The center is also waiting on word about a bank loan to purchase a place. Currently it is located in a strip mall. Newton said the current, rented location has allowed them to help a church plant that started in the same shopping center. Members used the center for the church’s nursery. The church is now located in a larger building. He believes finding a permanent place will allow the center to spread its ministry even further and help give families in the county a better chance.
 
The center is open three days – Tuesdays through Thursdays from noon to 5 p.m. or by appointment. Contact Newton at (336) 846-4100 or visit https://sites.google.com/site/ashepregnancycarecenter/.
1/19/2012 2:45:40 PM by Dianna L. Cagle, BR Assistant Managing Editor | with 0 comments



Church planter reflects on journey, God’s provision

January 19 2012 by Buddy Overman, BSC Communications

Bryon Lamb knew God was calling him to plant a church that would intentionally engage the unchurched people in his community with the gospel of Jesus Christ. But Lamb was not trained in church planting, had never started a church, and he wasn’t even sure he had the means to start one.
 
Lamb soon learned that when God leads, God provides. 
 
Lamb was serving as a bivocational pastor in what he described as a traditional church when he first felt God calling him to church planting. “There was an unchurched person who kept coming but did not fit in wearing blue jeans and Crocs,” Lamb said. “It was obvious they did not feel comfortable because everyone else was wearing suits and ties.”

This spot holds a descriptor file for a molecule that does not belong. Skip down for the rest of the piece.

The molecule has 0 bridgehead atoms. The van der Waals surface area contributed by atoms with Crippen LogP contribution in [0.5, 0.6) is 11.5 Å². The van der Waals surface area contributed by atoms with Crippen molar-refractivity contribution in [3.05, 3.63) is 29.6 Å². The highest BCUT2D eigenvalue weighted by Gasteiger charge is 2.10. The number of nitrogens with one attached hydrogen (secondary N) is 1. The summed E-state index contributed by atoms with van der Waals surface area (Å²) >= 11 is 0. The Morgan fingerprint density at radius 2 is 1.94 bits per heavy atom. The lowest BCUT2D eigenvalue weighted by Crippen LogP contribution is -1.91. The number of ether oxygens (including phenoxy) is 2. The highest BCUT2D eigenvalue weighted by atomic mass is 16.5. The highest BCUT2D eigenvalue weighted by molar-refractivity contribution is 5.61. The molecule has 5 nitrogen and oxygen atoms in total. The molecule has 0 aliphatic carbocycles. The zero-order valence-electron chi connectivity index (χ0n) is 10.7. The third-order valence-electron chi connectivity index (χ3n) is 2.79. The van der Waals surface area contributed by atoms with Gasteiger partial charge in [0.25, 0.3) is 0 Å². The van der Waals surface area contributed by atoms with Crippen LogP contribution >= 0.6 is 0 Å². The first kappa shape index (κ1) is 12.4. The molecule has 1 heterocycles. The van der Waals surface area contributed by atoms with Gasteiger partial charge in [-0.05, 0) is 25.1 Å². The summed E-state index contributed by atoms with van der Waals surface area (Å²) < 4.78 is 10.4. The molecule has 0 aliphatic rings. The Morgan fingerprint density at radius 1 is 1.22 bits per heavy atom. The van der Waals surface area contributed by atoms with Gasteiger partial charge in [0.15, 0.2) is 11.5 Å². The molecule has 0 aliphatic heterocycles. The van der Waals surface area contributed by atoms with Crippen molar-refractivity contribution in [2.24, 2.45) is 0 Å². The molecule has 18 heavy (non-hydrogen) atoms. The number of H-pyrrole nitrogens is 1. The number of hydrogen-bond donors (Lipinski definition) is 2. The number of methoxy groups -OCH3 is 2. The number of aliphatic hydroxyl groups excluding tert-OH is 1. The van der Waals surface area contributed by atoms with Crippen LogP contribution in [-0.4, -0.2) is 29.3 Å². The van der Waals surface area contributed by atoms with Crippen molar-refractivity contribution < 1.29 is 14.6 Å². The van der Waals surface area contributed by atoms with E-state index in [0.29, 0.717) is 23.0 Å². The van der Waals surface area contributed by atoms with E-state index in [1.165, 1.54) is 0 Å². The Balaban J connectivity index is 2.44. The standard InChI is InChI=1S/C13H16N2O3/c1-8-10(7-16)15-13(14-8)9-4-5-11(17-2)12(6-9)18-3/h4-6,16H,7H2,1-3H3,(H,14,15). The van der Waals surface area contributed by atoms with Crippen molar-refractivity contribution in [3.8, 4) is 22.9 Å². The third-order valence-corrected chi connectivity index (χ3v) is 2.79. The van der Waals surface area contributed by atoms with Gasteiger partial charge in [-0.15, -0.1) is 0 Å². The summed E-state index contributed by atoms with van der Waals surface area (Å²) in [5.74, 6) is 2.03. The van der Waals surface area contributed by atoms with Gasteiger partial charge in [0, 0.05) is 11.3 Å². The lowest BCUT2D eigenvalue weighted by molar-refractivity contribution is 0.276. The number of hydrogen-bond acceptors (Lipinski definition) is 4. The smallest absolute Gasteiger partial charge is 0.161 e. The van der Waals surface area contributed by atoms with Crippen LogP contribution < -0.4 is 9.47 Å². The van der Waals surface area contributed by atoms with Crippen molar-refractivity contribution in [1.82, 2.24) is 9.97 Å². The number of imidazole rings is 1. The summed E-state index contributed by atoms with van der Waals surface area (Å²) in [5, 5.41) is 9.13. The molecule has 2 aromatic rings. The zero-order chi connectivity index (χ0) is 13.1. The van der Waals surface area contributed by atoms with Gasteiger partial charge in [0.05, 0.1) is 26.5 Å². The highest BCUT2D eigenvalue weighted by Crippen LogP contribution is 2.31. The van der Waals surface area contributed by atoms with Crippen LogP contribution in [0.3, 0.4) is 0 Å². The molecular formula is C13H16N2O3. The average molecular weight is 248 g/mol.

That experience ignited a passion to start a new church where everyone would feel comfortable regardless of their appearance. “People need to know there is a place they can come no matter what they are wearing and feel accepted and loved,” Lamb said.
 
Lamb talked with his director of missions, Jeff King, about his idea for a new church. King put him on track to receive church planting training through the Baptist State Convention of North Carolina (BSC).
 
The BSC trains more than 100 church planters in North Carolina each year. After passing an initial assessment, potential planters are eligible to receive basic church planting training through the BSC.
 
Lamb said the BSC training provided everything he needed to launch a new church. “I learned so much during basic training that I went back to our 10-member church plant group and we went through the material together,” Lamb said. “It has really blessed us.”
 
It was not long before the team was finalizing plans to launch LifeSpring Community Church in Franklin. They needed some help renovating the facility they rented as their worship center, and they wanted advice from an established church before finalizing the bylaws. 
 
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BR photo by Dianna L. Cagle

Bryon Lamb, left, pastor of LifeSpring Community Church in Franklin, participates in an observation exercise with other bivocational and small church pastors. Lamb approached his director of missions when he saw a visitor at his church looking uncomfortable because of his attire. The Baptist State Convention of North Carolina provides training to more than 100 church planters each year. Coweeta Baptist Church in Otto has been assisting Lamb with planting LifeSpring Community.